The most active public corrections officers’ union in advocating incarceration is the California Correctional Peace Officers Association (CCPOA). It gives twice as much in political contributions as the California Teachers Association, though it’s only one-tenth the size; only the California Medical Association gives more in the state. CCPOA spends over $7.5 million per year on political activities. It contributes to political parties, political events, and debates; it gives money directly to candidates; it hires lobbyists, public relations firms, and polling groups.
Many of its contributions are impossible to trace back to any particular agenda item: Since the union also opposes privatization, favors higher wages, and has positions on other issues, it’s just as plausible that the contributions were made for those other purposes.
But many of its contributions are directly pro-incarceration. It gave over $100,000 to California’s Three Strikes initiative, Proposition 184 in 1994, making it the second-largest contributor. It gave at least $75,000 to the opponents of Proposition 36, the 2000 initiative that replaced incarceration with substance abuse treatment for certain nonviolent offenders. From 1998 to 2000 it gave over $120,000 to crime victims’ groups, who present a more sympathetic face to the public in their pro-incarceration advocacy. It spent over $1 million to help defeat Proposition 66, the 2004 initiative that would have limited the crimes that triggered a life sentence under the Three Strikes law. And in 2005, it killed Gov. Schwarzenegger’s plan to “reduce the prison population by as much as 20,000, mainly through a program that diverted parole violators into rehabilitation efforts: drug programs, halfway houses and home detention.”We have to be careful - such rent-seeking is bad and represents a clear failure of governance, but critics who point it out with private contractors need to be fair and acknowledge similar activities by public employees in those same functions.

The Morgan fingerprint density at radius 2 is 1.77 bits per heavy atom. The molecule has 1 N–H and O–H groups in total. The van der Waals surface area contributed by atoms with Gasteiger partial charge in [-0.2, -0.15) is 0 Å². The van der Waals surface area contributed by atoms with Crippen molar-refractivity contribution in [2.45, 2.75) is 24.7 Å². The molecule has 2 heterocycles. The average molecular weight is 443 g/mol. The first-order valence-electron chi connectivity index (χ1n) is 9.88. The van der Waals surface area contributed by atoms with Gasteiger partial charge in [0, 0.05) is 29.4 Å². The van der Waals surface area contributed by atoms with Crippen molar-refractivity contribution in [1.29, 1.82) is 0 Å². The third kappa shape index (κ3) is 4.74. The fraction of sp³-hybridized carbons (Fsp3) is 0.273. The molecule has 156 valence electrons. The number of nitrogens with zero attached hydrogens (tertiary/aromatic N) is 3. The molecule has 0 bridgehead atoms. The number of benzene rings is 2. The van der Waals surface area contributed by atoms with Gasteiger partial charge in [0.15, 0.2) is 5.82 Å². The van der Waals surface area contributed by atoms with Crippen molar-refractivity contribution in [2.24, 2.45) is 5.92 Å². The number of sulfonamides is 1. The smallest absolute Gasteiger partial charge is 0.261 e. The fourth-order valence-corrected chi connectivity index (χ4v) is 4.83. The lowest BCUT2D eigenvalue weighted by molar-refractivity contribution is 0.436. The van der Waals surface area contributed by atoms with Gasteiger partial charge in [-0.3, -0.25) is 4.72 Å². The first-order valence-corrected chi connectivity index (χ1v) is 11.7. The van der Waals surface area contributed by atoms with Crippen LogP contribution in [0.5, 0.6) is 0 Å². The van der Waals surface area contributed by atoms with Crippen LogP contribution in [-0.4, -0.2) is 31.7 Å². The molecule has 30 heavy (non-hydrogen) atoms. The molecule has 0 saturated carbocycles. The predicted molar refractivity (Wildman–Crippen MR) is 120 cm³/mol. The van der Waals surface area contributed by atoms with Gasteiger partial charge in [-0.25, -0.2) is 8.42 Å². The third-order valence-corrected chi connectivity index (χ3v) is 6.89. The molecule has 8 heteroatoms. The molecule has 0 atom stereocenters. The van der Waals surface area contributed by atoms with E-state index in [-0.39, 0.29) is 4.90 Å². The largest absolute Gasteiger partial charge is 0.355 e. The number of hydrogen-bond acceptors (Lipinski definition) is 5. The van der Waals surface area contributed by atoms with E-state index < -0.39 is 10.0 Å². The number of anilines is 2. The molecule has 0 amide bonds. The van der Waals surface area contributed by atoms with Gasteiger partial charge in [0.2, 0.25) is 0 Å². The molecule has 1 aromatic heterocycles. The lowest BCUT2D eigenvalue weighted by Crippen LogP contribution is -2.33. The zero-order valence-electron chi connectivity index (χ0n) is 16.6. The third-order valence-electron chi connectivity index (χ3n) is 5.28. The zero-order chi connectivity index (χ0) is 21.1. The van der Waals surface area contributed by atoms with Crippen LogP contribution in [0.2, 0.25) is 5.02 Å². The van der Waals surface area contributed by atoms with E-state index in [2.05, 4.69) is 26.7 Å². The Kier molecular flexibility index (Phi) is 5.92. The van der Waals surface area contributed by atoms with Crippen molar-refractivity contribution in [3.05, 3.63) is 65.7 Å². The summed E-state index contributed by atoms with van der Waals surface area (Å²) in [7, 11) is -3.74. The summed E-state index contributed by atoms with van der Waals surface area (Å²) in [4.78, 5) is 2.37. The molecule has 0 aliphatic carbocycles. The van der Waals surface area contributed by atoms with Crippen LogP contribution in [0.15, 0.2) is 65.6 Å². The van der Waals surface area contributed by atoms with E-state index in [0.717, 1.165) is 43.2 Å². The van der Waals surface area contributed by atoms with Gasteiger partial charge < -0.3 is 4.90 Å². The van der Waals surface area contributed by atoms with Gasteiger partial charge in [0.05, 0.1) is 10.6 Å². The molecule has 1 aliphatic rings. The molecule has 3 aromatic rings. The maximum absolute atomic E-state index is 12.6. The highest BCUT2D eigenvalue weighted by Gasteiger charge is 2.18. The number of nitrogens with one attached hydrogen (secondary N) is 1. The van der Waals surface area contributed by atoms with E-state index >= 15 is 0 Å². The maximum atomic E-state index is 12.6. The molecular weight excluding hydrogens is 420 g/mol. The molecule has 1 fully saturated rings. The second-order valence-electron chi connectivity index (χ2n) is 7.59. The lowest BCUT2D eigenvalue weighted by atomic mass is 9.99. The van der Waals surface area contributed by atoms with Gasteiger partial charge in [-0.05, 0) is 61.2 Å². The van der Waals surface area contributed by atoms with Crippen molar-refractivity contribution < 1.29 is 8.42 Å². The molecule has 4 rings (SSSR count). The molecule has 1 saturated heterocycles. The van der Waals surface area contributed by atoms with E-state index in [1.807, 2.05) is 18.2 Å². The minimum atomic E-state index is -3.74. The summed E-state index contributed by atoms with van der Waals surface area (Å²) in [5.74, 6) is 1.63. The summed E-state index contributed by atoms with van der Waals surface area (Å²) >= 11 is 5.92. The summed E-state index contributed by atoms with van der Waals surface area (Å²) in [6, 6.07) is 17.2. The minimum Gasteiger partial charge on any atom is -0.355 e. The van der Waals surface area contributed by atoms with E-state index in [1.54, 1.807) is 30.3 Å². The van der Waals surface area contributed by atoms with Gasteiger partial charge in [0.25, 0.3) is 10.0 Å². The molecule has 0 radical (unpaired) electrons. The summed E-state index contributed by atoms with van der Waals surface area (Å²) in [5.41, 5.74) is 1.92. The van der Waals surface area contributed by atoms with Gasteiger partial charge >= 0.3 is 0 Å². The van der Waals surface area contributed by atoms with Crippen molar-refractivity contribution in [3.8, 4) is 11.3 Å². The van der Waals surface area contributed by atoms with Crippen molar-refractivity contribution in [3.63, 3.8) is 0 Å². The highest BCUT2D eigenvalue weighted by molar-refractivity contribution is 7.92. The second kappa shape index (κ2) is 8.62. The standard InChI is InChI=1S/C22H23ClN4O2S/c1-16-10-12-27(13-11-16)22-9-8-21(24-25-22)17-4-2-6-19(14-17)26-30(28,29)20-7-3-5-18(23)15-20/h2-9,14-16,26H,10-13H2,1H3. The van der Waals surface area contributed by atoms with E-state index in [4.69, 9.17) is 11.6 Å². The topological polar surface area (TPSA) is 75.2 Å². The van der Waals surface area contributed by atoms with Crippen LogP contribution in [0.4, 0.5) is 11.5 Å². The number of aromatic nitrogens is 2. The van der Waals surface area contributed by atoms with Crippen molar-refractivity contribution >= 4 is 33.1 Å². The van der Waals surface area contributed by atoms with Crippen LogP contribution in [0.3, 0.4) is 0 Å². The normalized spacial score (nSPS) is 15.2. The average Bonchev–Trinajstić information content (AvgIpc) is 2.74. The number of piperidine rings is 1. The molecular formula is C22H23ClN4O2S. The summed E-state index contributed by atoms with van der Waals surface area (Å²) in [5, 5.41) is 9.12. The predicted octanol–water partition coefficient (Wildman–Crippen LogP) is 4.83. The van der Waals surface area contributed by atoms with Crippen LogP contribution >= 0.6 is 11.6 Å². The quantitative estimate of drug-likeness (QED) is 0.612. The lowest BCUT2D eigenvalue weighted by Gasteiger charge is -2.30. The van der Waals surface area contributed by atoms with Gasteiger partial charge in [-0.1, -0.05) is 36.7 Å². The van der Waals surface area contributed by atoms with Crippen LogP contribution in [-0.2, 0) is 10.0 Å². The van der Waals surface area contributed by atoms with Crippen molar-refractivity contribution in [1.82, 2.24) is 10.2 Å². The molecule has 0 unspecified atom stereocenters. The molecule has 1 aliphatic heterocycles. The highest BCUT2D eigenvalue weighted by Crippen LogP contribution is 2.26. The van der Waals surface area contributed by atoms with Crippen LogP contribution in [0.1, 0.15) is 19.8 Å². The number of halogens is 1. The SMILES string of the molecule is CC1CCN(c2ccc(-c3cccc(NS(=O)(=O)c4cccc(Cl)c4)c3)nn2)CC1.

2. And this brings us to my second point, that there is an internal contradiction in much of the criticism of privatization. Critics will argue that private management fails because private actors have baser motivations than public officials, who are self-selected and trained to only want to improve the public good and make decisions consistent with that good.
What is never explained to me by such critics is how these folks who are so pure of spirit when managing an activity themselves within government, suddenly become so disdainful of the public when managing private contractors. This makes no sense, which is why we shouldn't be surprised that prison insiders act in many of the same ways whether they are public or private employees.
What we should be looking for is a way to shift the incentives, such that insiders, whether they be public or private, don't have their personal returns and success disconnected from how well they do their core function or how efficient they are with public funds.
How do we do that? I will give just a hint right now. McDonald's would save money by not cleaning the bathrooms. So why does it clean them? Marriott would save a ton of money if it did not wash the sheets between visits. So why does it do so? Because Marriott and McDonald's make money only when the public finds value in its services. Neither can run to the legislature for higher prices or more customers if they are not making enough revenue. In my next post, I will discuss privatization models that establish these same incentives.